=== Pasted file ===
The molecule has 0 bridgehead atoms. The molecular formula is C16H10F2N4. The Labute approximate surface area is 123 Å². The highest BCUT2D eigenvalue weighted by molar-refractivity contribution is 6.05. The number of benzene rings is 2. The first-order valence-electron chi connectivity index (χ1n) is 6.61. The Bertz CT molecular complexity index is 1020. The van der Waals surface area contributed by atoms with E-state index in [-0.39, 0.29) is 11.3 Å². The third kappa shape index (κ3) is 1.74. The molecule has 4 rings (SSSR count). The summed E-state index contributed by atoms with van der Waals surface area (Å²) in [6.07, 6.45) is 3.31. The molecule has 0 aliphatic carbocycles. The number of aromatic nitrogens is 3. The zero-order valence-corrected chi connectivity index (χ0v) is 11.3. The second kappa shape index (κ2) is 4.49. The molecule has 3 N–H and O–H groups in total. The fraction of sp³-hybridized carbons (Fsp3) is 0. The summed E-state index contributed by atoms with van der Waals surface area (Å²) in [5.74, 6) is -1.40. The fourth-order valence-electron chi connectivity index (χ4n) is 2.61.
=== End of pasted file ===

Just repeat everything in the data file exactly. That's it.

The molecule has 0 bridgehead atoms. The molecular formula is C16H10F2N4. The Labute approximate surface area is 123 Å². The highest BCUT2D eigenvalue weighted by molar-refractivity contribution is 6.05. The number of benzene rings is 2. The first-order valence-electron chi connectivity index (χ1n) is 6.61. The Bertz CT molecular complexity index is 1020. The van der Waals surface area contributed by atoms with E-state index in [-0.39, 0.29) is 11.3 Å². The third kappa shape index (κ3) is 1.74. The molecule has 4 rings (SSSR count). The summed E-state index contributed by atoms with van der Waals surface area (Å²) in [6.07, 6.45) is 3.31. The molecule has 0 aliphatic carbocycles. The number of aromatic nitrogens is 3. The zero-order valence-corrected chi connectivity index (χ0v) is 11.3. The second kappa shape index (κ2) is 4.49. The molecule has 3 N–H and O–H groups in total. The fraction of sp³-hybridized carbons (Fsp3) is 0. The summed E-state index contributed by atoms with van der Waals surface area (Å²) in [5.74, 6) is -1.40. The fourth-order valence-electron chi connectivity index (χ4n) is 2.61.